Yesterday, we wrote our blog about how Elon Musk is looking to add a dining drive-in experience to his charging stations. But it seems like that's not the only thing that he's trying to bring to fruition. In a letter penned to his employees at Tesla, he demanded that they return to office, saying that people are quote on quote “pretending to work and unproductive.” Now, as you can imagine, people were not exactly receptive to this letter. I mean, would you be?
Imagine how the employee who's working remotely feels when their CEOs tells them that they're pretending to work when in reality, they're working daunting hours trying to get things done.
Not only did Musk throw out these accusations but he also gave them an ultimatum. Either they return to work in-person or they leave the company. In this leaked email he's quoted saying “ anyone who wishes to do remote work must be in the office for a minimum of 40 hours per week or depart from Tesla. This is less than we asked the factory workers. If you don't show up we will assume you have resigned”. And it doesn't stop there! He then took to Twitter, his recent acquisition quest, to say if people don't want to return to office with Tesla they “ should pretend to work somewhere else”.
Now while this may be how he truly feels, he’s been getting a lot of backlash for a number of reasons. For one, this policy does not align with the policies of other major tech companies including Twitter. Other companies including Microsoft and LinkedIn have all taken to social media platforms to let their employees know that their remote policy still stands and they encourage employees to either work remotely or in a hybrid model. Not only that, but they've been encouraging employees who are unsatisfied at Tesla to consider making the move. Elon’s whole decision to move back to in-person stems from his idea that his company and people will be more productive. He even went on to emphasize that if he had not tried to increase production by ensuring people were in the office Tesla would have long gone bankrupt.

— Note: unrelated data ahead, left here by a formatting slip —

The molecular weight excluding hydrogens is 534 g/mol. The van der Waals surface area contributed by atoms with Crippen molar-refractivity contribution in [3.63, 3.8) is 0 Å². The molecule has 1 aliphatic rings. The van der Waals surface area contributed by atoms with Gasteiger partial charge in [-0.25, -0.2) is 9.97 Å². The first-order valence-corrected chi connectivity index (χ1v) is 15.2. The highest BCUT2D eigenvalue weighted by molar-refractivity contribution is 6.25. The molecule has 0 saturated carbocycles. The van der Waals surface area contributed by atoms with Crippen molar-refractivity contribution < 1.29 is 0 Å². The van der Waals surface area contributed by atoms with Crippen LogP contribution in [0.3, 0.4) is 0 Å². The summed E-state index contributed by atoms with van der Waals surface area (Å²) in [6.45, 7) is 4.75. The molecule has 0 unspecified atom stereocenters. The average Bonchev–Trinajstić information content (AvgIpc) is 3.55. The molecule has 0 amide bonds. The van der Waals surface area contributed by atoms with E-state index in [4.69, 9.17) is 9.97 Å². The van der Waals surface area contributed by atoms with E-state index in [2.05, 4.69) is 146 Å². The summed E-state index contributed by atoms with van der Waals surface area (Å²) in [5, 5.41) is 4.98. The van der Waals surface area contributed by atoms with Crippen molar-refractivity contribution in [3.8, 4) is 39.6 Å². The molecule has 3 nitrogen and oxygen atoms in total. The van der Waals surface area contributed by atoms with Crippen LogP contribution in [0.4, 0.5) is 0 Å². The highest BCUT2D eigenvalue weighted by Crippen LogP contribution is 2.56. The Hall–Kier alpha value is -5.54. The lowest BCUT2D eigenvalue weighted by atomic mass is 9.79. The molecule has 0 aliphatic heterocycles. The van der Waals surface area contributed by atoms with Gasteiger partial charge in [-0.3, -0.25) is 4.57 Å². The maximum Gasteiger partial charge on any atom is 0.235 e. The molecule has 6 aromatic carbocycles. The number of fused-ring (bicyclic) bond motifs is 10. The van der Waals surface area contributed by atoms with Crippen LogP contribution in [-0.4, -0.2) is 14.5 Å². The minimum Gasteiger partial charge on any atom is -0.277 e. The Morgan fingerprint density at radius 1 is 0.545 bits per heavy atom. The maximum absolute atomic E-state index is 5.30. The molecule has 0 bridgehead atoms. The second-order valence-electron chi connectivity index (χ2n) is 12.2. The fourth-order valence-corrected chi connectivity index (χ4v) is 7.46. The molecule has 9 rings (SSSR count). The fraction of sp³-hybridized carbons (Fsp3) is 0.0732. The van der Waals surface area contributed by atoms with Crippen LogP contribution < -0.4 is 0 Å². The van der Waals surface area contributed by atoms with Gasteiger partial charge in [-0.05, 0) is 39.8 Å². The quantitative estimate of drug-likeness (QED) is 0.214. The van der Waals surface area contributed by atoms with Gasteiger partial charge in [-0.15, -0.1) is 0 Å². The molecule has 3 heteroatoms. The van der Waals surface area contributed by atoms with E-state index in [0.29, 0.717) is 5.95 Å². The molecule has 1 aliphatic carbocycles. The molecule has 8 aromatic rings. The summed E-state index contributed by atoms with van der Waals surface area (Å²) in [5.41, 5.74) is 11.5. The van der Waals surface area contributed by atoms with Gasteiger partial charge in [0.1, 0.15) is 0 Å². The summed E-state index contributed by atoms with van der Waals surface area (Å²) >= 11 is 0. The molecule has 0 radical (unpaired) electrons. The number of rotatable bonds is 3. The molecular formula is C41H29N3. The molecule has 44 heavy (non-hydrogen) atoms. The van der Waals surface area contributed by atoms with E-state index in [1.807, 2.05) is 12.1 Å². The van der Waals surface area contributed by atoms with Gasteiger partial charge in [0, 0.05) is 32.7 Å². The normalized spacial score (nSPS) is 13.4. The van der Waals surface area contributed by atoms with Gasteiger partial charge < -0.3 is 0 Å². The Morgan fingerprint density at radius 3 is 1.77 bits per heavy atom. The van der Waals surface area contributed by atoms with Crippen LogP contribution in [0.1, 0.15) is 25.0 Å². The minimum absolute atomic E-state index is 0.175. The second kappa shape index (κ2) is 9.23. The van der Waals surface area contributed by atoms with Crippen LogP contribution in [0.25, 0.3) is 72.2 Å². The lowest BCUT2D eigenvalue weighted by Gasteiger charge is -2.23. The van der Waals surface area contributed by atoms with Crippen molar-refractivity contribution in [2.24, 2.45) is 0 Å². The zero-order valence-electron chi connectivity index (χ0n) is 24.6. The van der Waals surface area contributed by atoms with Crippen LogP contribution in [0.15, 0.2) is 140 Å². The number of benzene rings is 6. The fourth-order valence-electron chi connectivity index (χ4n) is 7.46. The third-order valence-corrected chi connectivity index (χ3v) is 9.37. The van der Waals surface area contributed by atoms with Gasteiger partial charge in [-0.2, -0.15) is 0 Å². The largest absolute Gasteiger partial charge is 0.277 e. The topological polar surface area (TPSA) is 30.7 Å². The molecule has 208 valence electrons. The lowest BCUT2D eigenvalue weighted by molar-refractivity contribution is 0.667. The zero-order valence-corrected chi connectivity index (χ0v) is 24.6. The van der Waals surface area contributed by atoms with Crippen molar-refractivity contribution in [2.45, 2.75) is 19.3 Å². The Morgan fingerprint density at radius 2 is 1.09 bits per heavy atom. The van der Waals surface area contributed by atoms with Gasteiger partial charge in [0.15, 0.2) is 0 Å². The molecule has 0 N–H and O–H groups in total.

I think that this is a major error on his part. For one, other competing tech companies have already emphasized that they want employees to feel comfortable. They want them to have the flexibility of either working remote or in a hybrid model and by pushing his employees and giving them an ultimatum of either this or that, it's leaving a bad taste in their mouth. Also, he doesn't have the best reputation for putting the needs of employees above his own. For example, at the height of coronavirus he kept one of his plants open despite the county's decision to keep all in-person offices closed. With the great resignation still happening he could see a decrease in his workforce, especially among those who are his highest performers. As the older generation starts to phase out of the workforce and he's left with more Millennials and gen-z workers, he will have a difficult time getting them to exactly align with his idea of the perfect work dynamic. If there's one thing I know, gen Z would rather live frugally than to live under the thumb of an authoritarian leader.
I guess time will only tell to see what exactly what will happen and how this will play out. Maybe Elon will get his wish and have everyone back in the office or he'll be faced with the decision to either accommodate the needs of his workers or find new ones. What are your thoughts on this? Let us know in the comments!